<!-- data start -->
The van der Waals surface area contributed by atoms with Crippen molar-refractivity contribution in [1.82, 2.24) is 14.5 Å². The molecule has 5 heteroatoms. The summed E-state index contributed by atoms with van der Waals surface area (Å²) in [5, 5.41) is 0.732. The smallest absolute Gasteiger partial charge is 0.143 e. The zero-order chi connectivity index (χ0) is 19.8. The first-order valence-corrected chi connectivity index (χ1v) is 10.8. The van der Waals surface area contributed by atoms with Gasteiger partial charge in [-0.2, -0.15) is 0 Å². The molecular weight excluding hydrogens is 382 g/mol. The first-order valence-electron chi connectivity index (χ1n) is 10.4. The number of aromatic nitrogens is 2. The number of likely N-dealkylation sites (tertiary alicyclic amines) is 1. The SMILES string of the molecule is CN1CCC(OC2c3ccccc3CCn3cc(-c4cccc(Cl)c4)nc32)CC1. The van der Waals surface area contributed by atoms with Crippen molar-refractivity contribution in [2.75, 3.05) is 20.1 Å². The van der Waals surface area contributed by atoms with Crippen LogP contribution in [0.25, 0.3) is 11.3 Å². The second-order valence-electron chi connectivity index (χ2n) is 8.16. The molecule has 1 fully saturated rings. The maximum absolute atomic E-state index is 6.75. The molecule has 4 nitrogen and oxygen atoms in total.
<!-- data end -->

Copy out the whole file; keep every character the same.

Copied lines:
The van der Waals surface area contributed by atoms with Crippen molar-refractivity contribution in [1.82, 2.24) is 14.5 Å². The molecule has 5 heteroatoms. The summed E-state index contributed by atoms with van der Waals surface area (Å²) in [5, 5.41) is 0.732. The smallest absolute Gasteiger partial charge is 0.143 e. The zero-order chi connectivity index (χ0) is 19.8. The first-order valence-corrected chi connectivity index (χ1v) is 10.8. The van der Waals surface area contributed by atoms with Gasteiger partial charge in [-0.2, -0.15) is 0 Å². The molecular weight excluding hydrogens is 382 g/mol. The first-order valence-electron chi connectivity index (χ1n) is 10.4. The number of aromatic nitrogens is 2. The number of likely N-dealkylation sites (tertiary alicyclic amines) is 1. The SMILES string of the molecule is CN1CCC(OC2c3ccccc3CCn3cc(-c4cccc(Cl)c4)nc32)CC1. The van der Waals surface area contributed by atoms with Crippen molar-refractivity contribution in [2.75, 3.05) is 20.1 Å². The van der Waals surface area contributed by atoms with Crippen LogP contribution in [0.25, 0.3) is 11.3 Å². The second-order valence-electron chi connectivity index (χ2n) is 8.16. The molecule has 1 fully saturated rings. The maximum absolute atomic E-state index is 6.75. The molecule has 4 nitrogen and oxygen atoms in total.